Prof. Muhammad Yunus, Prof. Mario Biggeri, and Prof. Enrico Testi, in their latest paper titled “Social Economy and Social Business Supporting Policies for Sustainable Human Development in a Post‐COVID‐19 World” present a New Sustainable Recovery Approach (NSRA) to guide policymakers to rethink socio‐economic actions for sustainable human development leveraging the strengths of the social economy and social business.
The article (now freely accessible online) was published on the special issue of the journal Sustainability titled “Social Businesses and Social Entrepreneurship in the Face of Sustainable Development Challenges” and edited by Carlos Lopez-Gutierrez, Ana Fernandez-Laviada and Andrea Pérez from the Yunus Center Cantabria.
The COVID-19 pandemic is providing us a real opportunity to change the ways everyone lives, consumes and produces. Before restarting the economy, though, a critical question should be addressed: what kind of economy and society do we wish to build? A “market society” or a society where exchanges are regulated also by reciprocity and redistribution? The objective of this paper is, therefore, to provide policymakers a new perspective based on Social Economy and Social Business (SE&SB) when drafting policies steering development strategies to overcome the Covid-19 crises and, more broadly, towards greater sustainability.
The Main Components of a New Sustainable Recovery Approach
The first component of the NSRA is the Sustainable Human Development (SHD). SHD can be defined as a process of promotion and expansion of human capabilities where the term ‘sustainable’ refers to economic, environmental, and social sustainability. SHD is both the final objective policy makers should pursue, as well as an approach that should engage all actors involved in the development process (governments, businesses, citizens, etc.).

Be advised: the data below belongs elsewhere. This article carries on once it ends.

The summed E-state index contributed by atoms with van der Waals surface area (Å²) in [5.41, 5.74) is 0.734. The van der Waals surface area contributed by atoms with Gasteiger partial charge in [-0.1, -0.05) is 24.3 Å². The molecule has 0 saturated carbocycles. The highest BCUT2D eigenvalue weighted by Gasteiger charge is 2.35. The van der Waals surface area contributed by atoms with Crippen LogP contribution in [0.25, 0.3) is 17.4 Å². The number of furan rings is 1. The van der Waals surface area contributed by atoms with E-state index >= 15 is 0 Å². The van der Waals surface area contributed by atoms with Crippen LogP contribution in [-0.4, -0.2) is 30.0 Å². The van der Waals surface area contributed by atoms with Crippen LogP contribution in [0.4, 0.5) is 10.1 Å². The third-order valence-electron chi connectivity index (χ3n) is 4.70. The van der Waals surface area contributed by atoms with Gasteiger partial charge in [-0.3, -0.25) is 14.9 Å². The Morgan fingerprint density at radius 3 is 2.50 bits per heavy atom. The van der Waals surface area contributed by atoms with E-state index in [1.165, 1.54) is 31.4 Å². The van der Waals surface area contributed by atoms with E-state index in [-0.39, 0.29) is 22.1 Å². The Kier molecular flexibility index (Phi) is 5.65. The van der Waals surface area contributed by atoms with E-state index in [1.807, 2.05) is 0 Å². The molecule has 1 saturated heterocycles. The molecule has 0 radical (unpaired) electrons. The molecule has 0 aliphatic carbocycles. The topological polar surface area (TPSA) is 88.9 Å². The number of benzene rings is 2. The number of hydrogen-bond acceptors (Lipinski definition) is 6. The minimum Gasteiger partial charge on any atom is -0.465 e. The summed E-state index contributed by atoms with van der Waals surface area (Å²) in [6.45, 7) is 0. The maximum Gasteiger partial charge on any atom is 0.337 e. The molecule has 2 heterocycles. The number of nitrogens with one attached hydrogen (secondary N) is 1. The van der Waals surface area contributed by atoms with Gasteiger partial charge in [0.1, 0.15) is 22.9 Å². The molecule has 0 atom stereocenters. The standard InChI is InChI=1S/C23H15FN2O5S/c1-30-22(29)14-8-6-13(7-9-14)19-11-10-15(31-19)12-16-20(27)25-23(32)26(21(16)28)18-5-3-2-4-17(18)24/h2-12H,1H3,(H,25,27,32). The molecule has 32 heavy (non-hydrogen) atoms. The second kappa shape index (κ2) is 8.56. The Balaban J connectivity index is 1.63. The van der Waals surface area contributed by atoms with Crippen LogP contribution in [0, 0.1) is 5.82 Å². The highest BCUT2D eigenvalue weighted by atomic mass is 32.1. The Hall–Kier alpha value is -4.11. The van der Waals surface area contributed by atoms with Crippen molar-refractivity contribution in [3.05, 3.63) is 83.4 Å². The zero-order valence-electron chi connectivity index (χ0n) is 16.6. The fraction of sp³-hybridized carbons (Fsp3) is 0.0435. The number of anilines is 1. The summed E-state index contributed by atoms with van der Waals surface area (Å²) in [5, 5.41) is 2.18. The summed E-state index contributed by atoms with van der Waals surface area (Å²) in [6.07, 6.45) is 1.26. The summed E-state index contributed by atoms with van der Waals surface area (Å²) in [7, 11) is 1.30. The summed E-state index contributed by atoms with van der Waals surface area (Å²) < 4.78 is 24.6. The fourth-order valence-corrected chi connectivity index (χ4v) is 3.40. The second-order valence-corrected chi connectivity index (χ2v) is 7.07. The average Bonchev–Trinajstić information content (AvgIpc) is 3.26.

The second component of the NSRA is the Transformative Education and Research for individual and collective learning processes. It refers to the orientation of the educational and research systems towards the social-technical transformation of social-economic systems to meet social needs and promote sustainable and inclusive societies generating learning among different types of stakeholders.
The third component is the Enhanced Social and Environmental Consciousness and Behaviour (ESECB). It refers to the scenario in which people are both knowledgeable about social and environmental issues and adopt pro-social and pro-environmental behaviours. This is an underlying component to the previous two and, at the same time, it works to strengthen and steer their actions.
Without this third component, we would not have enough choices and behaviours capable of supporting sustainable development processes or transformative research and education.
All three components are interrelated through positive feedback loops. This means that reaching a higher dissemination level of one component positively affects the other two. Vice versa, if the range of action of one component shrinks, it narrows also the other two.
In the final part of the paper, the authors formulate policy recommendations to support the development of the Social Economy and Social Business to create synergies and to generate a transformative process.
“… things are never as complicated as they seem. It is only our arrogance that prompts us to find unnecessarily complicated answers to simple problems”.
To read the paper, you can click here.